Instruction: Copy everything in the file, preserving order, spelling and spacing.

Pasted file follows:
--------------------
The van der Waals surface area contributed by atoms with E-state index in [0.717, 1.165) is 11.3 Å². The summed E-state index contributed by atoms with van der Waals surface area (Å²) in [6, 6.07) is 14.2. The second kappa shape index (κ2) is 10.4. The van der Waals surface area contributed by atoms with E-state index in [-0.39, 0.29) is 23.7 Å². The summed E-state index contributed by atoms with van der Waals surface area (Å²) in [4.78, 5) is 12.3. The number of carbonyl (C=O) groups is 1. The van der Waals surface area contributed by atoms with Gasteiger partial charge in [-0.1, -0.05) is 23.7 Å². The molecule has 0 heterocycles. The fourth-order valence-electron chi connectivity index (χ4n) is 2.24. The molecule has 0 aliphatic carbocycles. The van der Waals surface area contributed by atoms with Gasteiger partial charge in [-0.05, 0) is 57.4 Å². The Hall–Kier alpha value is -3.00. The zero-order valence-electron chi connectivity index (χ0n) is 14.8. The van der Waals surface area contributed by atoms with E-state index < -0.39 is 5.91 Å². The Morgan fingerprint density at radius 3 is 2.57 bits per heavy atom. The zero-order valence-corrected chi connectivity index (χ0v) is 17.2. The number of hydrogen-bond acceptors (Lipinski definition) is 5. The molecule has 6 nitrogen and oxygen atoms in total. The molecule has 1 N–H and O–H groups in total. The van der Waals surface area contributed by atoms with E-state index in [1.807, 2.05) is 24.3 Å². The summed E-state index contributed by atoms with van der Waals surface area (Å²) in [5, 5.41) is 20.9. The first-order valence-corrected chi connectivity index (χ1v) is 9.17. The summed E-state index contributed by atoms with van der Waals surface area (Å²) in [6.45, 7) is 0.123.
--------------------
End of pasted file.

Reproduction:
The van der Waals surface area contributed by atoms with E-state index in [0.717, 1.165) is 11.3 Å². The summed E-state index contributed by atoms with van der Waals surface area (Å²) in [6, 6.07) is 14.2. The second kappa shape index (κ2) is 10.4. The van der Waals surface area contributed by atoms with E-state index in [-0.39, 0.29) is 23.7 Å². The summed E-state index contributed by atoms with van der Waals surface area (Å²) in [4.78, 5) is 12.3. The number of carbonyl (C=O) groups is 1. The van der Waals surface area contributed by atoms with Gasteiger partial charge in [-0.1, -0.05) is 23.7 Å². The molecule has 0 heterocycles. The fourth-order valence-electron chi connectivity index (χ4n) is 2.24. The molecule has 0 aliphatic carbocycles. The van der Waals surface area contributed by atoms with Gasteiger partial charge in [-0.05, 0) is 57.4 Å². The Hall–Kier alpha value is -3.00. The zero-order valence-electron chi connectivity index (χ0n) is 14.8. The van der Waals surface area contributed by atoms with E-state index < -0.39 is 5.91 Å². The Morgan fingerprint density at radius 3 is 2.57 bits per heavy atom. The zero-order valence-corrected chi connectivity index (χ0v) is 17.2. The number of hydrogen-bond acceptors (Lipinski definition) is 5. The molecule has 6 nitrogen and oxygen atoms in total. The molecule has 1 N–H and O–H groups in total. The van der Waals surface area contributed by atoms with E-state index in [1.807, 2.05) is 24.3 Å². The summed E-state index contributed by atoms with van der Waals surface area (Å²) in [5, 5.41) is 20.9. The first-order valence-corrected chi connectivity index (χ1v) is 9.17. The summed E-state index contributed by atoms with van der Waals surface area (Å²) in [6.45, 7) is 0.123.